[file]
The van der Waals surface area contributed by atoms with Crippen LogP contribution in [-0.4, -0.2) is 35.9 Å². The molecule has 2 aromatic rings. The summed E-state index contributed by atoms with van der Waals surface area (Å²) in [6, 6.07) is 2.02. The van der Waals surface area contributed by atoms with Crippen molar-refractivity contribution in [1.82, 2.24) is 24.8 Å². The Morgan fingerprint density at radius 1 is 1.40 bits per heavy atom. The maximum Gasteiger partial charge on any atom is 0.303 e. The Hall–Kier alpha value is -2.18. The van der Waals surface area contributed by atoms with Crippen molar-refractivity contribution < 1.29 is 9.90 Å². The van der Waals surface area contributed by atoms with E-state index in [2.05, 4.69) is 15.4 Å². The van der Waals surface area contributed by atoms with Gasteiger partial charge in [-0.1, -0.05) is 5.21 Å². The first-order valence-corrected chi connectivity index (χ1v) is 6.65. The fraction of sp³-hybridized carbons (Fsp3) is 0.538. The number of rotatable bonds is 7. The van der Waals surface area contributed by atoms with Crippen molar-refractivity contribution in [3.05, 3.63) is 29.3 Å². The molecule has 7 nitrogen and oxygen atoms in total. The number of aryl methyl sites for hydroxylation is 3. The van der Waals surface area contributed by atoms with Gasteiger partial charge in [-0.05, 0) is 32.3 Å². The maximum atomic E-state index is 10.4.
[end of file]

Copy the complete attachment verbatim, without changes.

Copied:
The van der Waals surface area contributed by atoms with Crippen LogP contribution in [-0.4, -0.2) is 35.9 Å². The molecule has 2 aromatic rings. The summed E-state index contributed by atoms with van der Waals surface area (Å²) in [6, 6.07) is 2.02. The van der Waals surface area contributed by atoms with Crippen molar-refractivity contribution in [1.82, 2.24) is 24.8 Å². The Morgan fingerprint density at radius 1 is 1.40 bits per heavy atom. The maximum Gasteiger partial charge on any atom is 0.303 e. The Hall–Kier alpha value is -2.18. The van der Waals surface area contributed by atoms with Crippen molar-refractivity contribution < 1.29 is 9.90 Å². The van der Waals surface area contributed by atoms with E-state index in [2.05, 4.69) is 15.4 Å². The van der Waals surface area contributed by atoms with Gasteiger partial charge in [-0.1, -0.05) is 5.21 Å². The first-order valence-corrected chi connectivity index (χ1v) is 6.65. The fraction of sp³-hybridized carbons (Fsp3) is 0.538. The number of rotatable bonds is 7. The van der Waals surface area contributed by atoms with Crippen molar-refractivity contribution in [3.05, 3.63) is 29.3 Å². The molecule has 7 nitrogen and oxygen atoms in total. The number of aryl methyl sites for hydroxylation is 3. The van der Waals surface area contributed by atoms with Gasteiger partial charge in [-0.05, 0) is 32.3 Å². The maximum atomic E-state index is 10.4.